The Arty Semite

Sotheby's to Auction Historic Gibraltar Judaica

By Malka Percal

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Courtesy of Sotheby's

Sotheby’s New York sale of important Judaica, an annual event featuring ceremonial metalwork, manuscripts and printed books, takes place this year on December 15. Leading the auction are a pair of Italian-made silver Torah finials belonging to Sha’ar HaShamayim, the Great Synagogue of Gibraltar. Other items such as 15th-century Torah scroll from Poland are also for auction.

Thought to be made in Turin, the finials date from 1780 to 1820, around the time of the Great Siege of Gibraltar (1779-1782), when Spain attempted to re-conquer the peninsula from England. During the siege, many members of the congregation took refuge in Livorno (Leghorn), Italy. Similar finials, also of Torinesi make, can be found today in the Comunità Ebraica in Florence, Italy, and in New York’s Jewish Museum.

The 22-inch-tall finials, which likely adorned the reader’s desk, feature domed bases chased with a band of ribbon-tied foliage below palm and acanthus. Both hexagonal sections are chased with arches topped by partly matted foliage and applied with gilt motifs of Temple elements. Their estimated sale price is $400,000 to $600,000.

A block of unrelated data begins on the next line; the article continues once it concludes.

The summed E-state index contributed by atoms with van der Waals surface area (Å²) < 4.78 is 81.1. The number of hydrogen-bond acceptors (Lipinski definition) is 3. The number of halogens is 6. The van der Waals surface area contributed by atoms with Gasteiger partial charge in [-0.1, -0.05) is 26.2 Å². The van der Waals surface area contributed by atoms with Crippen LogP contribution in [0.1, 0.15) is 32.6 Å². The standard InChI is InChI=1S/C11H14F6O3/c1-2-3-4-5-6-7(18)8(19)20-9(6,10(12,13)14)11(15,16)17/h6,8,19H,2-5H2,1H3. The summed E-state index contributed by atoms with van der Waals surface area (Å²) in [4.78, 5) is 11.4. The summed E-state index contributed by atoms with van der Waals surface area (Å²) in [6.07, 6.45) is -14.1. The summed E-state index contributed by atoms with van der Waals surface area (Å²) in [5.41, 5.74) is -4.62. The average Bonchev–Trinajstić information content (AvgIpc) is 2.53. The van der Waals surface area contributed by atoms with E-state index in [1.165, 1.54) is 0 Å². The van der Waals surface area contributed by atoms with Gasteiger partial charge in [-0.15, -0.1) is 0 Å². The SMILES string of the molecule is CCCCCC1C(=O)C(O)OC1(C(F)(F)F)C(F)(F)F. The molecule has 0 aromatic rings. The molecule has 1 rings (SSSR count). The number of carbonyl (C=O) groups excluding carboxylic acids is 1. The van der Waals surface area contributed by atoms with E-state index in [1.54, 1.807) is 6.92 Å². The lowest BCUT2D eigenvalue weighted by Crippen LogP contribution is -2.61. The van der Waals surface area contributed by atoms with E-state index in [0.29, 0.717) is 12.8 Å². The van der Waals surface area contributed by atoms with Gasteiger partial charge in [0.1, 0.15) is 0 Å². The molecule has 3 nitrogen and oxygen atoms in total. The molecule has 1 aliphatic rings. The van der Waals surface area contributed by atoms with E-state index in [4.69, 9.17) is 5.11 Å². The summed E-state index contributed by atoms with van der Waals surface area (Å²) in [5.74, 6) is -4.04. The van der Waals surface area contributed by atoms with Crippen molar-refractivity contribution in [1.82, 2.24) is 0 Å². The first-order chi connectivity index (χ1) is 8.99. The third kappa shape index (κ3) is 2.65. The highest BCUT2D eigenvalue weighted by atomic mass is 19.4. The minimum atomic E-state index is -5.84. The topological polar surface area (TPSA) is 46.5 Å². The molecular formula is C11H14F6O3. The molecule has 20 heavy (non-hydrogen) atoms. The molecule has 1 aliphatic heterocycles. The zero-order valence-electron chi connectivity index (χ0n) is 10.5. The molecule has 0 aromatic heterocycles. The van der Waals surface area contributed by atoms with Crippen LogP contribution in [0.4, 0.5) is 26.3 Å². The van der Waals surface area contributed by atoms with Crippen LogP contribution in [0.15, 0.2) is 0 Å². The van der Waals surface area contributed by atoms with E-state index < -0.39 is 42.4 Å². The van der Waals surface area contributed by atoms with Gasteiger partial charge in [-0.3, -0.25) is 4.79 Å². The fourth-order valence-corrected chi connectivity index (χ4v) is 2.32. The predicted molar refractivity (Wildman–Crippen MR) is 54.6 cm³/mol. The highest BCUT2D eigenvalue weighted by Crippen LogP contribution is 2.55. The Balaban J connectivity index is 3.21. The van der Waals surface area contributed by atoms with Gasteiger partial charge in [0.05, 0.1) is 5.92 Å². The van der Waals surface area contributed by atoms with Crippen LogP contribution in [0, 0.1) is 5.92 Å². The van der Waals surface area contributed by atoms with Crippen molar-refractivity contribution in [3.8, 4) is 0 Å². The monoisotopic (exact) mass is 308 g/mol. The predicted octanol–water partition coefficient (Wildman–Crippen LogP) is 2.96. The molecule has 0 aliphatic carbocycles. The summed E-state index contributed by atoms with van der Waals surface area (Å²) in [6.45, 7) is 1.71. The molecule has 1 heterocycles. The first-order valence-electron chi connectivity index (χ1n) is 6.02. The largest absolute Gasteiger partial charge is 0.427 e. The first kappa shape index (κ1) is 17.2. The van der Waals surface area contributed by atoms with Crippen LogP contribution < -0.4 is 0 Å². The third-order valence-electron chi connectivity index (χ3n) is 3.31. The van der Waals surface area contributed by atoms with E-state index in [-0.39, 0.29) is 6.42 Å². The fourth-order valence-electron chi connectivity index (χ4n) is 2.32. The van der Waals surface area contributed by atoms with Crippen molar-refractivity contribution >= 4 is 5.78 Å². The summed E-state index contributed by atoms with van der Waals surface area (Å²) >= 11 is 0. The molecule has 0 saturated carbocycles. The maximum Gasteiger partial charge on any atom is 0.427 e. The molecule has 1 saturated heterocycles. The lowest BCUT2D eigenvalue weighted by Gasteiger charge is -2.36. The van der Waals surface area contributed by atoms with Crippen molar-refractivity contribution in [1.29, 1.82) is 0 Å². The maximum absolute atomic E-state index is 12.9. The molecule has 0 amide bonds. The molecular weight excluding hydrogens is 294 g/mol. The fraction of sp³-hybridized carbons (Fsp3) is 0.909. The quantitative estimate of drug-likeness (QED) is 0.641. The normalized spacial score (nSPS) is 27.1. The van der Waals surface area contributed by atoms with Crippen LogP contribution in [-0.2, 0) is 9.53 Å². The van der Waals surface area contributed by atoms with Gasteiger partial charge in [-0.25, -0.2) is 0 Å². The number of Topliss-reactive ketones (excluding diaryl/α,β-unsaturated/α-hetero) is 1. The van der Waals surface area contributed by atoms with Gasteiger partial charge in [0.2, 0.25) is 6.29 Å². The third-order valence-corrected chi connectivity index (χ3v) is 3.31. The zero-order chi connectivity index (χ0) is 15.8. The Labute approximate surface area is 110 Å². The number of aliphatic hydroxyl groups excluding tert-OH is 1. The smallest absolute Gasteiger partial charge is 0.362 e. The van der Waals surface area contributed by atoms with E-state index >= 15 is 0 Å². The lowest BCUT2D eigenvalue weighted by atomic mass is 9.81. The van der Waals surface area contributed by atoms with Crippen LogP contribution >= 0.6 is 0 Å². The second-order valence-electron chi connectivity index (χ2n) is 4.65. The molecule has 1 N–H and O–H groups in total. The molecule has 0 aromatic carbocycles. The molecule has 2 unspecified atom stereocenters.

Sha’ar HaShamayim is the third-oldest continuously operating Sephardic synagogue in Europe. The Italian finials, along with another pair of silver finials, made by the Dutch silversmith Pieter Jansz van Haven (1653-1735), are being auctioned to provide for the current needs of the synagogue, whose Shabbat services traditionally conclude with a rendition of “God Save the Queen” in Hebrew.

The young boy in the photograph — wearing what appears to be a Royal Navy cap — holds a Torah topped with the Italian finials. The photograph documents their festive return to the synagogue after World War II, when Gibraltar’s civilian population was evacuated to British domains.

Although some Gibraltarian Jews chose to remain in London after the war, many returned, and today the thriving, mostly Sephardic community numbers some 600 people, including prominent Gibraltarians such as former mayor Solomon “Momi” Levy and the late former governor, Sir Joshua Hassan. Gibraltar, which remains a British protectorate, boasts four synagogues, a Jewish pre-school, primary and secondary schools, a kollel for higher Jewish education, and several kosher bakeries and restaurants.


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